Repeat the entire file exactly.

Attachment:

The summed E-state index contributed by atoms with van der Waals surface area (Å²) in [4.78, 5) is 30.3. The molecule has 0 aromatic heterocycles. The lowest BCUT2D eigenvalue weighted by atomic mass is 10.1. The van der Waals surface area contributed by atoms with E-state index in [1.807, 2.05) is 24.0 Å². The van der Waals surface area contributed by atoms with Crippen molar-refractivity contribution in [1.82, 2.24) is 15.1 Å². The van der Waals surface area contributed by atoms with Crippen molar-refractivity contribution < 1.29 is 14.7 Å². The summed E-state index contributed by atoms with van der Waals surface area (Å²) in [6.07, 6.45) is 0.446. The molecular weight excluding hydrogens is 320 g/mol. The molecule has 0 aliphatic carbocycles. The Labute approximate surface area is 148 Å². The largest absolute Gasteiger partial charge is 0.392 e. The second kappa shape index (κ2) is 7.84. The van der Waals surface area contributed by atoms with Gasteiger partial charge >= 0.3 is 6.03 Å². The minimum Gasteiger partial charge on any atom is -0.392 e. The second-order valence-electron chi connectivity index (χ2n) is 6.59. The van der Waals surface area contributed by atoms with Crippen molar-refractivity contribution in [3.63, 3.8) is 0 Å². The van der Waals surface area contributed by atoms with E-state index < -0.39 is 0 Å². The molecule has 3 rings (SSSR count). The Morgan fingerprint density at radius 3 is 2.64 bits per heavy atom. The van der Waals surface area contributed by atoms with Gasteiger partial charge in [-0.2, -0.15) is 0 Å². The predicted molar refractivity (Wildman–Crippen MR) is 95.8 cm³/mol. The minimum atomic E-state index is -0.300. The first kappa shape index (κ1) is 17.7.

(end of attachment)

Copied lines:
The summed E-state index contributed by atoms with van der Waals surface area (Å²) in [4.78, 5) is 30.3. The molecule has 0 aromatic heterocycles. The lowest BCUT2D eigenvalue weighted by atomic mass is 10.1. The van der Waals surface area contributed by atoms with E-state index in [1.807, 2.05) is 24.0 Å². The van der Waals surface area contributed by atoms with Crippen molar-refractivity contribution in [1.82, 2.24) is 15.1 Å². The van der Waals surface area contributed by atoms with Crippen molar-refractivity contribution < 1.29 is 14.7 Å². The summed E-state index contributed by atoms with van der Waals surface area (Å²) in [6.07, 6.45) is 0.446. The molecular weight excluding hydrogens is 320 g/mol. The molecule has 0 aliphatic carbocycles. The Labute approximate surface area is 148 Å². The largest absolute Gasteiger partial charge is 0.392 e. The second kappa shape index (κ2) is 7.84. The van der Waals surface area contributed by atoms with Gasteiger partial charge >= 0.3 is 6.03 Å². The minimum Gasteiger partial charge on any atom is -0.392 e. The second-order valence-electron chi connectivity index (χ2n) is 6.59. The van der Waals surface area contributed by atoms with Crippen molar-refractivity contribution in [3.63, 3.8) is 0 Å². The van der Waals surface area contributed by atoms with E-state index < -0.39 is 0 Å². The molecule has 3 rings (SSSR count). The Morgan fingerprint density at radius 3 is 2.64 bits per heavy atom. The van der Waals surface area contributed by atoms with Gasteiger partial charge in [-0.2, -0.15) is 0 Å². The predicted molar refractivity (Wildman–Crippen MR) is 95.8 cm³/mol. The minimum atomic E-state index is -0.300. The first kappa shape index (κ1) is 17.7.